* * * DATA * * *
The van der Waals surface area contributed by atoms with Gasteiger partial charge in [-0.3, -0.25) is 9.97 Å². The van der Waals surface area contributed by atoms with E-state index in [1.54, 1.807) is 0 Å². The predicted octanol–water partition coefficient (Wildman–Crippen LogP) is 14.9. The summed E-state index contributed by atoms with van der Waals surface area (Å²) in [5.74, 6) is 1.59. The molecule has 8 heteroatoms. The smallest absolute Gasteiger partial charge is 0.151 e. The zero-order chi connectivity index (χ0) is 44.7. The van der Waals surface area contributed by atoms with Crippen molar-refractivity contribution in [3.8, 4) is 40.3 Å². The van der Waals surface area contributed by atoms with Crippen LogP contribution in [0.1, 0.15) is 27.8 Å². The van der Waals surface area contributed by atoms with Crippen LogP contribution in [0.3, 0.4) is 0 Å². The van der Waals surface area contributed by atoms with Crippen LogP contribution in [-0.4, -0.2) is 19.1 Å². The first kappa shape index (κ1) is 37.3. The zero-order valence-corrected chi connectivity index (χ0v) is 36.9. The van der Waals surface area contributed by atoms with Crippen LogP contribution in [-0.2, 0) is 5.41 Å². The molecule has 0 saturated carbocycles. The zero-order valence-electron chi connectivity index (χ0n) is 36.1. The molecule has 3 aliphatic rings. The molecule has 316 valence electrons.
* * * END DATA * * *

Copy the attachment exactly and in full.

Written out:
The van der Waals surface area contributed by atoms with Gasteiger partial charge in [-0.3, -0.25) is 9.97 Å². The van der Waals surface area contributed by atoms with E-state index in [1.54, 1.807) is 0 Å². The predicted octanol–water partition coefficient (Wildman–Crippen LogP) is 14.9. The summed E-state index contributed by atoms with van der Waals surface area (Å²) in [5.74, 6) is 1.59. The molecule has 8 heteroatoms. The smallest absolute Gasteiger partial charge is 0.151 e. The zero-order chi connectivity index (χ0) is 44.7. The van der Waals surface area contributed by atoms with Crippen molar-refractivity contribution in [3.8, 4) is 40.3 Å². The van der Waals surface area contributed by atoms with Crippen LogP contribution in [0.1, 0.15) is 27.8 Å². The van der Waals surface area contributed by atoms with Crippen LogP contribution in [0.3, 0.4) is 0 Å². The van der Waals surface area contributed by atoms with Crippen LogP contribution in [-0.4, -0.2) is 19.1 Å². The first kappa shape index (κ1) is 37.3. The zero-order valence-corrected chi connectivity index (χ0v) is 36.9. The van der Waals surface area contributed by atoms with Crippen LogP contribution in [-0.2, 0) is 5.41 Å². The molecule has 0 saturated carbocycles. The zero-order valence-electron chi connectivity index (χ0n) is 36.1. The molecule has 3 aliphatic rings. The molecule has 316 valence electrons.